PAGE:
"The Future of Liberal Revolution" by Bruce Ackerman

The Future of Liberal Revolution Bruce Ackerman

Publication date:
23 Feb 1994
Yale University Press
160 pages: 210 x 140mm

Since 1989, the Cold War has ended, new nations have emerged in Eastern Europe, and revolutionary struggles to establish liberal ideals have been waged against repressive governments throughout the world. Will the promise of liberalism be realized? What can liberals do to make the most of their opportunities and construct enduring forms of political order?

In this important and timely book, a leading political theorist discusses the possibility of liberal democracy in Western and Eastern Europe and offers practical suggestions for its realization. Bruce Ackerman begins by sketching the challenges faced a Western Europe free for the first time in half a century to determine its own fate without the constant intervention of the United States and the Soviet Union. Unless decisive steps are taken, this moment of promise can degenerate into a new cycle of nationalist power struggle. Revolutionary action is now required to build the foundations of a democratic federal Europe—a union strong enough to keep the peace and to combat the threat of local tyrannies.

Ackerman next considers Eastern Europe and discusses fundamental problems overlooked in the rush to build market economies there. He points out that leading countries—including Poland, Hungary, and Russia—have yet to establish new constitutions, contenting themselves instead with hasty amendments to old Communist documents. This is a great mistake, says Ackerman, for there is an urgent need to constitutionalize liberal revolution, and the window of opportunity for doing this is far smaller than many people realize. Neither judicial efforts to punish collaborators with the old regimes and to redress wrongs done to their victims nor the judicial activism now sweeping Eastern Europe should take priority over the formulation of democratically legitimated constitutions. Ackerman concludes by considering the impact of 1989 on South Africa, Latin America, and the United States, exploring how decisive liberal action throughout the world can help to expand the range of functioning constitutional democracies and recover liberalism's lost revolutionary heritage. .

"The revolutionary transformation of former Leninist regimes has shocked and confounded both Left and Right. To grasp the significance of this political earthquake, Ackerman argues, we must introduce or re-invent the concept of a liberal revolution. He applies this concept to the American Revolution, of course, and also to the creation of a federal Europe. But he devotes special attention to Central and Eastern Europe and the ex-USSR. Particularly impressive, to my mind, is his analysis of the deep contradiction between constitution-making and retributive politics (the punishment of elites and collaborators from the old regime). Ackerman defends his bold choice for constitution-making, which is simultaneously a choice against retribution, with concreteness, cogency, and eloquence."?Stephen Holmes, Political Science, University of Chicago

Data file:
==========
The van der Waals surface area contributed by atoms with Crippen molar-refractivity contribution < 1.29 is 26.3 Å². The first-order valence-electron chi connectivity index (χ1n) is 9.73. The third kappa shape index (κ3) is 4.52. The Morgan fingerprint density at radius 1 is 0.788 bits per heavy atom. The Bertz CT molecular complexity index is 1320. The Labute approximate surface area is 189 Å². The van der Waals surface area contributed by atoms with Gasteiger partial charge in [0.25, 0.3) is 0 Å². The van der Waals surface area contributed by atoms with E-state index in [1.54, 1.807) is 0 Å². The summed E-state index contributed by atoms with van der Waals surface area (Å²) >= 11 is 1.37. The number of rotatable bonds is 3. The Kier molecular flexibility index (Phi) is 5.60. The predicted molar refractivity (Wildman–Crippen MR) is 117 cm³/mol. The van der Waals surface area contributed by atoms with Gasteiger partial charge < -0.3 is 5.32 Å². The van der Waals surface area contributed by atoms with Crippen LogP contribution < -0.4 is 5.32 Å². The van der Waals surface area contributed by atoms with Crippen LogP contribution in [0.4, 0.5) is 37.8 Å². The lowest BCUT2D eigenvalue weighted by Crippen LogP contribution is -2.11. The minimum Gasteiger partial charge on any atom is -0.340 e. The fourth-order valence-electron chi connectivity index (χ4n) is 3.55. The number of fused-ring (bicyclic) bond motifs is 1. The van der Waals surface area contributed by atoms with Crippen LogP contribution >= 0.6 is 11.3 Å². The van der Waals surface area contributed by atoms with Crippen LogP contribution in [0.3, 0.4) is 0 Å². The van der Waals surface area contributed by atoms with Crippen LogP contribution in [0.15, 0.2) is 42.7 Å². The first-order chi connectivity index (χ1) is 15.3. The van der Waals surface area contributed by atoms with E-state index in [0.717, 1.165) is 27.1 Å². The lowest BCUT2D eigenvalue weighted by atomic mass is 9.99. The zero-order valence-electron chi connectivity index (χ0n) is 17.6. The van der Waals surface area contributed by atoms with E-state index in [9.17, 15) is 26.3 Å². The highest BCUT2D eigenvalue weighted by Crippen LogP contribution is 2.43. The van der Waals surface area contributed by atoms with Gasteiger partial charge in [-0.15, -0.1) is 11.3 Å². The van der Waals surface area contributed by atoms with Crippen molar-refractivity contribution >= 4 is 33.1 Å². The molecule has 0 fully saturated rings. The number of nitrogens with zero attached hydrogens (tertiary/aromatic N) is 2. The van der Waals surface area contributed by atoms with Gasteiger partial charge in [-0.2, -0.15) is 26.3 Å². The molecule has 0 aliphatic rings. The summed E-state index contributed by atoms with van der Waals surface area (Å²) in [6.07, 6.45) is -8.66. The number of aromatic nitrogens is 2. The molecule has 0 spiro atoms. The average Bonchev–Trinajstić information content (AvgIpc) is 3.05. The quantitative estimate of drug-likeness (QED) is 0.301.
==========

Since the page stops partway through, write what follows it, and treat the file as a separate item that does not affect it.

"Ackerman defends his bold choice for constitution-making, which is simultaneously a choice against retribution, with concreteness, cogency, and eloquence."?Stephen Holmes, Professor of Political Science and Law, University of Chicago

"The collapse of Communism is as much a challenge to liberalism as it is to socialism. Ackerman argues eloquently for liberal revolutions that will not only achieve, but also preserve, human freedom. This short book is long on wisdom."?Alan Wolfe, Graduate Faculty, New School for Social Research

"This gem of a book plays for high stakes as it explores the new era from Moscow to Warsaw, Beijing to Havana. . . . This passionate but tightly reasoned book contributes mightily to the post-cold-war debate over priorities."?Richard O. Hathaway, Christian Century

"Few recently published books will deserve to be read as much as this one."?Ian Kearns, International Affairs

"A book about real problems in the real world outside the hermetically sealed academic hothouse. . . . This brief book brims with thoughtful reflection and sound advice from a leading liberal thinker."?Terence Ball, Ethics

"With his contribution to the debate on the possibility of liberalism in postcommunist societies, Ackerman has perceptively high-lighted some of the most disturbing questions of the reconstitution of genuine politics after decades of hollow bureaucratic ritual and ideological deception. This book should be read by all those who want to make sense of the most important political event of the last half-century: the end of communism and the adventures of freedom in the post-Leninist landscape."?Vladimir Tismaneanu, Slavic Review